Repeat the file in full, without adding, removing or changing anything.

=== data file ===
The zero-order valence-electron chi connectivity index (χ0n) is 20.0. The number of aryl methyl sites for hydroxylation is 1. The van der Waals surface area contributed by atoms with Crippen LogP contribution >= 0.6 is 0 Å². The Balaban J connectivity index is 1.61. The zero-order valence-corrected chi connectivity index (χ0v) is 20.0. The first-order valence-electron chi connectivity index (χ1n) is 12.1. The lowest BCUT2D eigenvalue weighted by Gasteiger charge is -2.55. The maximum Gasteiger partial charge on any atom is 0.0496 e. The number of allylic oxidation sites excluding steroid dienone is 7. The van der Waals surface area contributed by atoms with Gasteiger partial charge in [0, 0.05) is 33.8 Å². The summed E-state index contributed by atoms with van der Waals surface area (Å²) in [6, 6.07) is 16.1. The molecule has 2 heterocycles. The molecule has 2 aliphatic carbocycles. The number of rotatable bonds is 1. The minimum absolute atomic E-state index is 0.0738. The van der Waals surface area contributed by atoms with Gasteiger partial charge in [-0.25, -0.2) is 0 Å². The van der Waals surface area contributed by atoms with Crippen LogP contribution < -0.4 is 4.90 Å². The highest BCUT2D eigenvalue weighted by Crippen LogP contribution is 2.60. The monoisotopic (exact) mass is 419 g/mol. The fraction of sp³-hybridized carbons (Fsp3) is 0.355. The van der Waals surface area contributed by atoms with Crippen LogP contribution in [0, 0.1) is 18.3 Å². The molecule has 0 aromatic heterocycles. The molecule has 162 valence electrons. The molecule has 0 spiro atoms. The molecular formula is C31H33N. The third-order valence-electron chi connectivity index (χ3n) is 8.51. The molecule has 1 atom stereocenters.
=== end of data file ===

The zero-order valence-electron chi connectivity index (χ0n) is 20.0. The number of aryl methyl sites for hydroxylation is 1. The van der Waals surface area contributed by atoms with Crippen LogP contribution >= 0.6 is 0 Å². The Balaban J connectivity index is 1.61. The zero-order valence-corrected chi connectivity index (χ0v) is 20.0. The first-order valence-electron chi connectivity index (χ1n) is 12.1. The lowest BCUT2D eigenvalue weighted by Gasteiger charge is -2.55. The maximum Gasteiger partial charge on any atom is 0.0496 e. The number of allylic oxidation sites excluding steroid dienone is 7. The van der Waals surface area contributed by atoms with Gasteiger partial charge in [0, 0.05) is 33.8 Å². The summed E-state index contributed by atoms with van der Waals surface area (Å²) in [6, 6.07) is 16.1. The molecule has 2 heterocycles. The molecule has 2 aliphatic carbocycles. The number of rotatable bonds is 1. The minimum absolute atomic E-state index is 0.0738. The van der Waals surface area contributed by atoms with Gasteiger partial charge in [-0.25, -0.2) is 0 Å². The van der Waals surface area contributed by atoms with Crippen LogP contribution < -0.4 is 4.90 Å². The highest BCUT2D eigenvalue weighted by Crippen LogP contribution is 2.60. The monoisotopic (exact) mass is 419 g/mol. The fraction of sp³-hybridized carbons (Fsp3) is 0.355. The van der Waals surface area contributed by atoms with Crippen LogP contribution in [0, 0.1) is 18.3 Å². The molecule has 0 aromatic heterocycles. The molecule has 162 valence electrons. The molecule has 0 spiro atoms. The molecular formula is C31H33N. The third-order valence-electron chi connectivity index (χ3n) is 8.51. The molecule has 1 atom stereocenters.